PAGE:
Creating a character with the help of Visual Effects Graph was an interesting challenge for the Unity Demo team. As someone who spent a lot of time in his career waiting for renders to finish, Demo team’s Technical Artist Adrian Lazar has appreciation for the creative options made possible by real-time authoring. Read the post below for his detailed breakdown of the process behind the character Morgan, as well as useful tips for anyone doing VFX in Unity.
My name is Adrian Lazar and I’ve been working in the computer-generated graphics industry for the last 18 years or so, starting with post-production in advertising and transitioning to real-time graphics with game development in 2009. I have a generalist background and in the last few years I’ve been taking more technical art tasks – this helped me ship my own indie title together with a small, but talented team.
When I joined Unity’s Demo Team in early 2019 as a technical artist, we were getting ready to release the first part of The Heretic so I helped with some finishing effects. Soon after that we started talking about Morgan, the god-like, VFX-driven character introduced in the short film 2nd part.
On the storytelling side, Vess (Veselin Efremov, writer, director and creative director of The Heretic) had some clear requirements: Morgan needed to morph between multiple states, calm and angry, female and male or a combination of these, grow in height multiple times over, crumble, catch fire, and more.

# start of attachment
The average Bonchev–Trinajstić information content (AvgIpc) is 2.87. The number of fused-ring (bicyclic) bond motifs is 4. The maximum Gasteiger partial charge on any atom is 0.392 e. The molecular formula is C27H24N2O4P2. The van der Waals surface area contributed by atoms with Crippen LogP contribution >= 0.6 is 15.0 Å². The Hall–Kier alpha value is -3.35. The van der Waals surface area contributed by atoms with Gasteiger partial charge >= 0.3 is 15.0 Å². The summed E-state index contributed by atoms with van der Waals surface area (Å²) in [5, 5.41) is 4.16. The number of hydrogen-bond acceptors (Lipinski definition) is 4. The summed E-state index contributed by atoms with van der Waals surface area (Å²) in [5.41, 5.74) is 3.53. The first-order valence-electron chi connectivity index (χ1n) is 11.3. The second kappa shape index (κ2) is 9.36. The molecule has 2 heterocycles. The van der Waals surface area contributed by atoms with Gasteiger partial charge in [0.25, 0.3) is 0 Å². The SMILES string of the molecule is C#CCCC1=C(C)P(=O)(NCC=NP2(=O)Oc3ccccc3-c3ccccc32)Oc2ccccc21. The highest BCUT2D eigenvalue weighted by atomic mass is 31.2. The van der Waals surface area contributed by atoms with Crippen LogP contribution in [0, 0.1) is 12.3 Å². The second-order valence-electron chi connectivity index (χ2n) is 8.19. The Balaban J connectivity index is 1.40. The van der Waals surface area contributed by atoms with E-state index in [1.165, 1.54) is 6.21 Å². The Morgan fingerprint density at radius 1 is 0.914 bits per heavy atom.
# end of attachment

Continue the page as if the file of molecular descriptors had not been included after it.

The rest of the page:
Regarding the appearance, on the other hand, Vess intentionally left it quite open for exploration and experimentation. We had some early concepts created by our former colleague Georgi Simeonov, but those didn’t get into the vfx and shape-shifting aspect of the character, both fundamental to the final look – this meant that I had a pretty blank slate to start which was challenging but fun!
I started my initial tests in Houdini 3D, a tool I feel comfortable with from before and that gave me a good opportunity to explore and bounce some initial ideas with Vess.
Of course, for the production of the real-time short film, we wanted the effects that build Morgan to be developed inside Unity, so that it would be easy to iterate on the character and make sure it reacts correctly to everything else that happens around it. Therefore I had to look for a different solution and move away from pre-simulating the effect in another software.
One thing that gives me joy as being part of Unity’s Demo Team is having the chance to stress test, improve, and sometimes develop tools and processes that our many users can make use of daily.
Early tests video
In Morgan’s case, the opportunity was two-fold: create a complex VFX-driven character that runs in real-time, and equally important, take a first step into real-time authoring of complex effects. This was very exciting for me.
Just think about it, being able to develop and iterate on the character look in the final environment, from the desired camera angle and with the final lighting, post-processing, and other VFX! This is a dream that would have been unthinkable only a few years back.
It was not a smooth ride, but with a good team effort, we achieved both.
And so,Continue reading